Government rejects RSC reform
Key recommendations made by cross-party MPs about the role of England’s regional schools commissioners have been rejected by the government.
In January, the education committee reported on its six-month inquiry into the commissioners, the eight civil servants who oversee academies in England.
The report recommended that the areas they oversee should be brought in line with those used by Ofsted, with an additional one created for London. The capital is currently split across three regions.
The MPs also made a series of recommendations to address a lack of transparency and accountability.
A response to the recommendations, released by the government on Wednesday, said the regional set-up was “positive” and commissioner boundaries would not be redrawn.
During the inquiry, Sean Harford, Ofsted’s national director of education, said the system was creating “logistical issues” for inspectors.
The Department for Education (DfE), however, said the regions and the consequential need to work across existing regions “enables sharing of approaches and experience and supports RSC consistency nationally”.
The committee’s request for a ninth commissioner to oversee London, instead of it being split across three commissioners, has also been rejected.
In November, Munira Mirza, London’s deputy mayor for education, questioned the boundaries that put the neighbouring London boroughs of Islington and Hackney in separate regions.
“One of the expectations of the current system was that the London school system, which is very high-performing, would share its expertise outside London. That hasn’t really transpired,” she told the MPs.
Sources involved in planning for the commissioners, first developed under Michael Gove, the former education secretary, say the government was concerned that a London commissioner would fall under the jurisdiction of London’s mayor rather than the DfE.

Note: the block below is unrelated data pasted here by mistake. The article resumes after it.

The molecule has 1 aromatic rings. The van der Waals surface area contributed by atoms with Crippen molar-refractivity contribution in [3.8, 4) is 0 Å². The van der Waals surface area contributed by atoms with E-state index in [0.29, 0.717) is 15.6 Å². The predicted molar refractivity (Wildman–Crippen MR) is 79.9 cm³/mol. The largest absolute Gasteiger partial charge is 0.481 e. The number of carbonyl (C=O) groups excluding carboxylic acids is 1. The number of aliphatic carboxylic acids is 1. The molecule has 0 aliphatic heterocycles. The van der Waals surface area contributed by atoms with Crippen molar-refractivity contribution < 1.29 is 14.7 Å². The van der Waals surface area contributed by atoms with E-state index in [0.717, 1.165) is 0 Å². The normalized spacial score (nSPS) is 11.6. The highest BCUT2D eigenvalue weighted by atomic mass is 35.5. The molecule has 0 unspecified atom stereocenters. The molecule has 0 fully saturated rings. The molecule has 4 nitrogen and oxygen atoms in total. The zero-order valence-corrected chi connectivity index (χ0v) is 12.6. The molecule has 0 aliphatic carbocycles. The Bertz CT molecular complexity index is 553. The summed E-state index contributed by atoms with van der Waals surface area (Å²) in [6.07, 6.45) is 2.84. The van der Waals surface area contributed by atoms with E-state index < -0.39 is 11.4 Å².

But the government response repeated claims that the three-way split was aimed to “spread London’s expertise” outside the capital, and insisted Whitehall was “not complacent about school performance in London”.
Questions also remain over the publication of information about the use of specialist contractors. Schools Week previously reported on the 93 advisers sharing a £12 million contract to advise the commissioners.
The education committee recommended that details of the advisers’ identities, work record and impact be made public. The government response says their contracts have now been published on the Contracts Finder website, but has stayed silent on the possibility that their impact be made known.
Neil Carmichael, the education committee chair, said he welcomed moves to improve the accountability of the commissioners, but there was “still a long way to go, particularly in terms of transparency and oversight. The government’s aspiration for all schools to become academies by 2022 makes this even more important.”
• Government should redesign RSC regions so they are coterminous with Ofsted regions
• Create a ninth regional commissioner for London
• Allow headteachers of high-performing local authority schools to sit on headteacher boards
Recommendations not addressed in the response
• National schools commissioner to attend an education committee hearing
• Regional commissioners record each decision made with reference to a published decision-making framework
Pic: Neil Carmichael